You’re a Ph.D. student, and you dream of being a professor. You’ve written your dissertation, scheduled your defense, and you’re heading out on the market. You’ve been proactive and smart, you’ve researched the market, and you have a solid record of teaching and even a peer reviewed publication. You will surely rise to the top. Right?
Because the search committee wants to reject you. They don’t love you. They aren’t excited to see your application come in. On the contrary, they dread dealing with it. But it’s not personal. It’s not you they dread, per se. It’s the search itself. The whole exercise of sifting through applications, evaluating, discussing, interviewing, inviting, and offering in this demoralized and downsized industry.
Let me explain. As you may or may not know, the academy is in a death-spiral. Permanent tenure line jobs are almost extinct, replaced with adjunct positions. 75% of university instructors are now contingent. No, that’s not just at community college and for-profit institutions. 75% of instructors are contingent at the very best universities in the land. The ones with ivy. And those who are adjuncts are paid Walmart wages. I don’t exaggerate. 25% of adjuncts are on public assistance. That’s how bad it is.
That’s the context. Now, you probably never thought about this before, but one of the consequences of the evaporation of tenure track faculty is that the full-time faculty who remain have to do way more work. Their teaching may or may not have increased — that depends on the dependence of their department on adjunct substitutes. But aside from teaching, there are things that only full-time tenure line faculty can do, and most species of administrative service are among them. Fewer faculty are handling more administrative tasks, and teaching under worse conditions (think Wisconsin here), and seeing their incomes fall further behind the cost of living . . . and they are not a happy lot.
Here’s something else you probably never thought about. When and under what conditions do those overburdened faculty members actually read your files? Are they sipping cocktails on a breezy veranda, poring excitedly over the brilliance emanating from each and every page? Actually, no. Here is the average day of the faculty member who is reading your file:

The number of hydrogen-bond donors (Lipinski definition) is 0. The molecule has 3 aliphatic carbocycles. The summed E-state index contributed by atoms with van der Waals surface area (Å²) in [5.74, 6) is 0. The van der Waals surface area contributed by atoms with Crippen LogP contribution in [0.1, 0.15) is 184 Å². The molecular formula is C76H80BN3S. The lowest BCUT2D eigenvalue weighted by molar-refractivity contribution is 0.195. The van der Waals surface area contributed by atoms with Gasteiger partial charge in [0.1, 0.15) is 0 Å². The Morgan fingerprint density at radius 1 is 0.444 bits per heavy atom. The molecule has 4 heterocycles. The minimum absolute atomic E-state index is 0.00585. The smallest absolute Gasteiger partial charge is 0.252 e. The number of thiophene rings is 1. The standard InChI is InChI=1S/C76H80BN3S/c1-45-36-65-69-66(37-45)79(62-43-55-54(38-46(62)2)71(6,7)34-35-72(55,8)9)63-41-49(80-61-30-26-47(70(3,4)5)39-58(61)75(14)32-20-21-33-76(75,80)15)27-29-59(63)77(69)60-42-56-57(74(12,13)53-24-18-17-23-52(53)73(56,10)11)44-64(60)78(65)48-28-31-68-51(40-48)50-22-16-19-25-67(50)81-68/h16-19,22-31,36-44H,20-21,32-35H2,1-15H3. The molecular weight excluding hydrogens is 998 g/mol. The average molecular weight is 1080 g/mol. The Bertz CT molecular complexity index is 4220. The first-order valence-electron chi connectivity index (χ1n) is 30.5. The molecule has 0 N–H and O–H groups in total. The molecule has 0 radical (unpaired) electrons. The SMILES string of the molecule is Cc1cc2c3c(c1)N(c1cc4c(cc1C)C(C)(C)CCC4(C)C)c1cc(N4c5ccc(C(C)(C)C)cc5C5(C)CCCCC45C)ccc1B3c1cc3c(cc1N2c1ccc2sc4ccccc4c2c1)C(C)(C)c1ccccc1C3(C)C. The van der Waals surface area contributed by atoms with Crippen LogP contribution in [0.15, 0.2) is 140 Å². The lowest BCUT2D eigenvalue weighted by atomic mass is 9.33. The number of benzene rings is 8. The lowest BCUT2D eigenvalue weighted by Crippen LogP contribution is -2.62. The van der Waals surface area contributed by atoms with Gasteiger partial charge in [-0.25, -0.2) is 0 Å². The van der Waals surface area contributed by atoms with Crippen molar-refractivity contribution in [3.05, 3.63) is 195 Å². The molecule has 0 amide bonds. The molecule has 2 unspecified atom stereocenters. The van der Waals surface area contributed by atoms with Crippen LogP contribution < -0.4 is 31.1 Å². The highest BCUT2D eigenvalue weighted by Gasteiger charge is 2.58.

She wakes up at seven a.m. to get two kids up and fed, teeth brushed, and out the door to school. Runs from school to the office, and preps for her large intro class (enrollment three hundred). Teaches class. Comes back to seventy-five emails from large intro class complaining about grading of recent midterm. Meets with teaching assistants who handled the grading and are now at the center of a mass undergrad class mutiny. Handles crying TA. Rushes out to lunch meeting. Rushes back for office hours. Meets with fifteen unhappy students, some of whom threaten to speak to the dean about her class. Works on paperwork for re-certification of large intro class for gen ed requirements in the college. Realizes data are needed but office administrator, now shared with two other departments, is unavailable to provide data. Walks to an office across campus to find someone who can provide data. Pores over impenetrable enrollment figures. Comes back late for faculty meeting. At faculty meeting department head explains further 18 percent budget cut to be absorbed in the coming semester, reductions in TA lines, and increasing enrollments in all courses. Leaves faculty meeting early under the judgmental glares of childless colleagues, rushes to pick up kids from after-school care. Hustles kids home for piano lessons and soccer. Throws dinner on the table at six-thirty. Cleans up kitchen. Argues with partner over unwashed dishes from breakfast. Helps kids with homework. Bathes kids and puts them to bed. Folds clean laundry left over from night before. At nine-thirty sits down to computer to log in . . . and groans to discover there are 349 viable applications. Lecture for next day’s class still not finished.